Ranting about nudity! It’s funny how some cultures embrace their bodies and others do not. In Japan, I used to go to the onsen (hot springs) naked. It was weird the first time to get naked in front of colleagues and friends, but the adjustment phase was literally 20min and then the acceptance follows. It’s weird that I even felt self-conscious at all given some of the outfits I wore at university (the first time around). It was kind of nice to learn that the seemingly petite Japanese girls had their own share of pot bellies and cellulite to content with. A liberating revelation for a foreign resident given the amount of cultural critique we suffer from looking so different from the average population. Or I did. I am tall and muscular. Nice farmer stock. I can plough a field but not perform in a ballet. I am OK with that though.
I love my video. I take my lycra off just to reveal more lycra. Did you think I was going to get nude on SM? I don’t blame you. My tits are floating around on Instagram somewhere.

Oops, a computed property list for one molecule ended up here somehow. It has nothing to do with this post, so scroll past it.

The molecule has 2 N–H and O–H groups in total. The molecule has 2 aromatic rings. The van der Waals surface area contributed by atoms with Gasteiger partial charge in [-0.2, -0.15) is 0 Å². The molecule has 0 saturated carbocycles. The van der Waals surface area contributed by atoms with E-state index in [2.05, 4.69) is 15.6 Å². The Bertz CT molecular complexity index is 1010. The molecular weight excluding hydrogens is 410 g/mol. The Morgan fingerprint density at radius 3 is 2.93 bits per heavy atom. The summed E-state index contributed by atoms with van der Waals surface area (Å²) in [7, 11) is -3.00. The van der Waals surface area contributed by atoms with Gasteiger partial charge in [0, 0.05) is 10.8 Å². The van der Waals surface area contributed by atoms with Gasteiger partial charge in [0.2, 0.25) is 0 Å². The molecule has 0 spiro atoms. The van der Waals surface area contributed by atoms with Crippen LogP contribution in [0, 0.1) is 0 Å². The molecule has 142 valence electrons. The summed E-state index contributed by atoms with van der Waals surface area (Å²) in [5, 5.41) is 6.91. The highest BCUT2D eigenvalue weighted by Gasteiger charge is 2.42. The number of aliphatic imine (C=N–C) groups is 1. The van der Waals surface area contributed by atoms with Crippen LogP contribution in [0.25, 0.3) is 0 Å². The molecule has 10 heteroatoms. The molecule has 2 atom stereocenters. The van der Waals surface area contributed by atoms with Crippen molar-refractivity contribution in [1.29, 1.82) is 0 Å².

Is my skin conscious,? It is the biggest organ on my body, it is simultaneously the layer that protects me from the world as well as the organ that contains my essence. It is the barrier between my inside outside and my outside inside. It straddles two ecosystems. The universe where I am a sentient human and the universe of my body functions. It literally keeps me from dissipating into the air or dissolving into a puddle, organs floating about. But like most important things in life, we pay it little mind.
Camouflage—color, posture, and texture
Survival might be hopeless for soft bodied coleoid cephalopods if it were not for camouflage. In addition to hiding in crevices and small holes that these soft-body mollusks easily fit int many cephalopods rely on sophisticated tissues – the chromatophores, iridophores, leucophores and papillae – to blend in with their surroundings and disrupt their body outlines, making them much more difficult to locate by sight. Many coleoids share these tissues and organs, but the common and mimic octopuses (Octopus vulgaris and Thaumoctopus mimicus, respectively) have received much attention in popular media over the past decade.Nature.com